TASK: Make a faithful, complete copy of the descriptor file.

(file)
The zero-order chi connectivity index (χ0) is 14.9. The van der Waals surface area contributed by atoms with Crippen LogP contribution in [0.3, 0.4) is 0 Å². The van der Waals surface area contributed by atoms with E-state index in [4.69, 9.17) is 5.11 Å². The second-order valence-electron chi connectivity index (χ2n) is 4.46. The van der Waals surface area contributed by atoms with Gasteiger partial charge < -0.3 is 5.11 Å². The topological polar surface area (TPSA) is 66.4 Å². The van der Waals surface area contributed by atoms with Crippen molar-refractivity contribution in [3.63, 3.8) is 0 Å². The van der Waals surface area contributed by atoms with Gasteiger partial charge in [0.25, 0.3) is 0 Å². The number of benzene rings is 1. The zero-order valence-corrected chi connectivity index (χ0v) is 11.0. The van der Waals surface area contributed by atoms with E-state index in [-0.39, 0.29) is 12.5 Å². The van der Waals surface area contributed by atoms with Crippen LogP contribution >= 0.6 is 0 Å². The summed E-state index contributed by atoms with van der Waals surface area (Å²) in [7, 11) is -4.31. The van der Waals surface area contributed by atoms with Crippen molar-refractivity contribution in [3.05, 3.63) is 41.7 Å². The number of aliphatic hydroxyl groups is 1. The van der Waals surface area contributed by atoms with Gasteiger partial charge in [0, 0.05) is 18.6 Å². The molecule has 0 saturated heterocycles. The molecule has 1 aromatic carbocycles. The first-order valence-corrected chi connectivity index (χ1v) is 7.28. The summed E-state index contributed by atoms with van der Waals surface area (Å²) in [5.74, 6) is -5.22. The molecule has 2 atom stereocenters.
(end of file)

The zero-order chi connectivity index (χ0) is 14.9. The van der Waals surface area contributed by atoms with Crippen LogP contribution in [0.3, 0.4) is 0 Å². The van der Waals surface area contributed by atoms with E-state index in [4.69, 9.17) is 5.11 Å². The second-order valence-electron chi connectivity index (χ2n) is 4.46. The van der Waals surface area contributed by atoms with Gasteiger partial charge < -0.3 is 5.11 Å². The topological polar surface area (TPSA) is 66.4 Å². The van der Waals surface area contributed by atoms with Crippen molar-refractivity contribution in [3.63, 3.8) is 0 Å². The van der Waals surface area contributed by atoms with Gasteiger partial charge in [0.25, 0.3) is 0 Å². The number of benzene rings is 1. The zero-order valence-corrected chi connectivity index (χ0v) is 11.0. The van der Waals surface area contributed by atoms with E-state index in [-0.39, 0.29) is 12.5 Å². The van der Waals surface area contributed by atoms with Crippen LogP contribution >= 0.6 is 0 Å². The summed E-state index contributed by atoms with van der Waals surface area (Å²) in [7, 11) is -4.31. The van der Waals surface area contributed by atoms with Crippen molar-refractivity contribution in [3.05, 3.63) is 41.7 Å². The number of aliphatic hydroxyl groups is 1. The van der Waals surface area contributed by atoms with Gasteiger partial charge in [0, 0.05) is 18.6 Å². The molecule has 0 saturated heterocycles. The molecule has 1 aromatic carbocycles. The first-order valence-corrected chi connectivity index (χ1v) is 7.28. The summed E-state index contributed by atoms with van der Waals surface area (Å²) in [5.74, 6) is -5.22. The molecule has 2 atom stereocenters.